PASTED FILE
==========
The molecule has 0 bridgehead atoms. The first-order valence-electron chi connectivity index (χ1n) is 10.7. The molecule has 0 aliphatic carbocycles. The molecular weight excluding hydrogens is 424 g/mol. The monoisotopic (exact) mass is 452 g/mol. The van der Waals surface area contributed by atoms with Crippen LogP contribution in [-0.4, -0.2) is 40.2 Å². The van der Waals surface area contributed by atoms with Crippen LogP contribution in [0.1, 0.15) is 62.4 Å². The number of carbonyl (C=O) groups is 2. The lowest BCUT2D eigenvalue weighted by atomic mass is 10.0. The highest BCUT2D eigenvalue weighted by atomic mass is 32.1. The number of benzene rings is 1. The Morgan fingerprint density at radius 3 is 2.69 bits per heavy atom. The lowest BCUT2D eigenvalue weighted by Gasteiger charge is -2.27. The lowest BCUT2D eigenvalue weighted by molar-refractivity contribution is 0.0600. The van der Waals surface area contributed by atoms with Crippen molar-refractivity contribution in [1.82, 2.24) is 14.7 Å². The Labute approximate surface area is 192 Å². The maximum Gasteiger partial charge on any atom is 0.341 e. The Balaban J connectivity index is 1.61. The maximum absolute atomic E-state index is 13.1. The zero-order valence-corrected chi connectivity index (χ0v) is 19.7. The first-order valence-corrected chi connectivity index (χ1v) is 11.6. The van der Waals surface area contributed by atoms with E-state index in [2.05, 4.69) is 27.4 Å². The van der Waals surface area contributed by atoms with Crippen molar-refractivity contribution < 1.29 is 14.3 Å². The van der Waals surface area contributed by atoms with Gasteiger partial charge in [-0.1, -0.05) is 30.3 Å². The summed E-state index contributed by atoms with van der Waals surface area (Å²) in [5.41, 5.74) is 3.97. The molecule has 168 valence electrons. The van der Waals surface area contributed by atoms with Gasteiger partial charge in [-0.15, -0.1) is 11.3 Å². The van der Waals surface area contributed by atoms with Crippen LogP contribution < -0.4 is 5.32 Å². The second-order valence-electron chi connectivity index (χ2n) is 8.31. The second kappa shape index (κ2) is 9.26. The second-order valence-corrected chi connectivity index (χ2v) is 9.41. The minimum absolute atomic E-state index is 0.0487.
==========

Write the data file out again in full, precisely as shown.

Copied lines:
The molecule has 0 bridgehead atoms. The first-order valence-electron chi connectivity index (χ1n) is 10.7. The molecule has 0 aliphatic carbocycles. The molecular weight excluding hydrogens is 424 g/mol. The monoisotopic (exact) mass is 452 g/mol. The van der Waals surface area contributed by atoms with Crippen LogP contribution in [-0.4, -0.2) is 40.2 Å². The van der Waals surface area contributed by atoms with Crippen LogP contribution in [0.1, 0.15) is 62.4 Å². The number of carbonyl (C=O) groups is 2. The lowest BCUT2D eigenvalue weighted by atomic mass is 10.0. The highest BCUT2D eigenvalue weighted by atomic mass is 32.1. The number of benzene rings is 1. The Morgan fingerprint density at radius 3 is 2.69 bits per heavy atom. The lowest BCUT2D eigenvalue weighted by Gasteiger charge is -2.27. The lowest BCUT2D eigenvalue weighted by molar-refractivity contribution is 0.0600. The van der Waals surface area contributed by atoms with Crippen molar-refractivity contribution in [1.82, 2.24) is 14.7 Å². The Labute approximate surface area is 192 Å². The maximum Gasteiger partial charge on any atom is 0.341 e. The Balaban J connectivity index is 1.61. The maximum absolute atomic E-state index is 13.1. The zero-order valence-corrected chi connectivity index (χ0v) is 19.7. The first-order valence-corrected chi connectivity index (χ1v) is 11.6. The van der Waals surface area contributed by atoms with E-state index in [2.05, 4.69) is 27.4 Å². The van der Waals surface area contributed by atoms with Crippen molar-refractivity contribution < 1.29 is 14.3 Å². The van der Waals surface area contributed by atoms with Gasteiger partial charge in [-0.1, -0.05) is 30.3 Å². The summed E-state index contributed by atoms with van der Waals surface area (Å²) in [5.41, 5.74) is 3.97. The molecule has 168 valence electrons. The van der Waals surface area contributed by atoms with Gasteiger partial charge in [-0.15, -0.1) is 11.3 Å². The van der Waals surface area contributed by atoms with Crippen LogP contribution < -0.4 is 5.32 Å². The second-order valence-electron chi connectivity index (χ2n) is 8.31. The second kappa shape index (κ2) is 9.26. The second-order valence-corrected chi connectivity index (χ2v) is 9.41. The minimum absolute atomic E-state index is 0.0487.